outPath = outDirectory + fileName + ".kml"
            #outPath = outDirectory + str(feature.id()) + ".kml"
            print outPath
            crs = QgsCoordinateReferenceSystem(4326, QgsCoordinateReferenceSystem.PostgisCrsId)
            writer = QgsVectorFileWriter(outPath, "CP1250", fields, QGis.WKBPoint, crs, "KML")
            if writer.hasError() != QgsVectorFileWriter.NoError:
              print "Error when creating shapefile: ", writer.hasError()

            # Load the feature into the writer

            # delete the writer to flush features to disk (optional)
            del writer

def run_script(iface):
        exp = VectorExploder(qgis.utils.iface)

All you need to do first is add in your input file (instead of "[PATH TO YOUR DATA]") path and output directory (instead of "[OUTPUT DIRECTORY PATH]"), then save the file as a Python (.py) file somewhere. Then open the Script Runner plugin, load in the file (by pressing the "+" button) and press "Run Script".

This will separate every feature in your dataset (>2678 of them!) into a separate KML file. They will all be numbered, as my computer can't handle the encoding of the names, but I've left the code in there if you want to use names instead. Just swap the # from the line that starts "outfile" to the line below (also starting "outfile").

You can run this again and again for each of your datasets.

How's that?

  • Well... so far so GOOD... ;) The "easy bit" is done... (the outline file for NE that is, kept my MacBook busy for 20 min to create the outline...). Next I will go and try the extract the sub-districts with your script and ScriptRunner... I tell you, I am holding my breath as that would be too nice to be true if it works... Will surely report back. Thanks a MILLION ! – user1402897 Jul 4 '14 at 15:22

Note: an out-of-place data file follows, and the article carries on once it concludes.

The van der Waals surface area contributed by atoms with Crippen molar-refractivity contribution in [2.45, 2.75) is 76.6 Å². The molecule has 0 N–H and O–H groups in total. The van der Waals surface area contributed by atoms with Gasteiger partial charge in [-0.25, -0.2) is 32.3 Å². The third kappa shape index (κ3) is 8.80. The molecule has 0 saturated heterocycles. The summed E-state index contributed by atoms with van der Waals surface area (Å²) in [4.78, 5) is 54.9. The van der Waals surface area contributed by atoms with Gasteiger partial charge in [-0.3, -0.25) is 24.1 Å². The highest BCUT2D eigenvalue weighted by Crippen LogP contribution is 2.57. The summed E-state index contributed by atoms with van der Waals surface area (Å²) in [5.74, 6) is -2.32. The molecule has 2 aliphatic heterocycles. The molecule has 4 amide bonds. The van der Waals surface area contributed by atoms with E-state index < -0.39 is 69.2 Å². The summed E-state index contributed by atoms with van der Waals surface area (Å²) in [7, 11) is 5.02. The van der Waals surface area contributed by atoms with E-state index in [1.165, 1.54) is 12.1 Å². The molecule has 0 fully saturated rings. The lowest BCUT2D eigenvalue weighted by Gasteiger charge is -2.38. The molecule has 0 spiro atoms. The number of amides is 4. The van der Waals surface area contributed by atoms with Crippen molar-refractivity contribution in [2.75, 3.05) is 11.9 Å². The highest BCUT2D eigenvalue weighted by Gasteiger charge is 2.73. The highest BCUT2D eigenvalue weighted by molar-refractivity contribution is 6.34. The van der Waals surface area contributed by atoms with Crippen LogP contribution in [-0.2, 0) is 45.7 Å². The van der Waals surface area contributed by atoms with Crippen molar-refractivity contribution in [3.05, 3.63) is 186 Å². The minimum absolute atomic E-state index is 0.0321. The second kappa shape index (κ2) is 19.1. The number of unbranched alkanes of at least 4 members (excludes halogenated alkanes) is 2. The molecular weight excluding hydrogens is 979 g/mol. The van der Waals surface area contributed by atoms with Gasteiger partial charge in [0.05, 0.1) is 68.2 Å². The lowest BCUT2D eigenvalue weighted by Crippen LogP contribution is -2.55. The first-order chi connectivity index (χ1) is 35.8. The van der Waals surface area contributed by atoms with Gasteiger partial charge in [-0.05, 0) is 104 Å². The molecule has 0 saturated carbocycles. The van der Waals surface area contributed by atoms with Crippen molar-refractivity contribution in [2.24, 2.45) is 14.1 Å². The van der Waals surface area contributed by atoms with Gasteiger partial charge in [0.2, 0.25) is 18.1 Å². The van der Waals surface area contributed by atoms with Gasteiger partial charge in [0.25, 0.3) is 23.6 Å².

• man, @jonnyhuck, you are an ABSOLUTE hero... worked like a charm and I can't express my gratitude enough. Absolutely brilliant advice... !!! I just have to run a script now which passes all the 2678 outlines to GoogleMaps to return the "province" (so that I don't have to manually scour through all the KMLs and don't have to manually (re)name them, but that's a piece of cake...). And then I am done... "How is that" you asked: SHEER BRILLIANCE :) :) :) THANKS A MILLION !! – user1402897 Jul 4 '14 at 15:42
  • Great! No problem, I'm really glad it worked for you :). As I say, If you swap that line in the code it will call the files by name instead of the number, I just couldn't run that on my laptop as it can't handle the string encoding. If you could click to accept the answer I'd really appreciate it! Thanks!! – jonnyhuck Jul 4 '14 at 16:21
  • Thanks, @jonnyhuck, I can't get the names either. I assume it's the same issue which you indicated by saying "my computer can't handle names" and basically is an ascii/unicode encoding issue while trying to output the Thai (non-ascii) characters. I am not a developer but googled a bit and found this link below which, as it looks to me, might help to get the Python script to output correctly. Would you mind to check and let me know if that can be fixed by adjusting your script accordingly? See "Frustractions 3" section in this link - pythonhosted.org/kitchen/unicode-frustrations.html – user1402897 Jul 5 '14 at 2:54
  • extending on the above: when I run your script when trying to output the "names" instead of the index number then I get the error below (I assume you got the same when you said "my computer cant't handle...")? – user1402897 Jul 5 '14 at 2:59

Use the split vector layers tool, which

Creates a set of vectors in an output folder based on an input layer and an attribute. The output folder will contain as many layers as the unique values found in the desired field.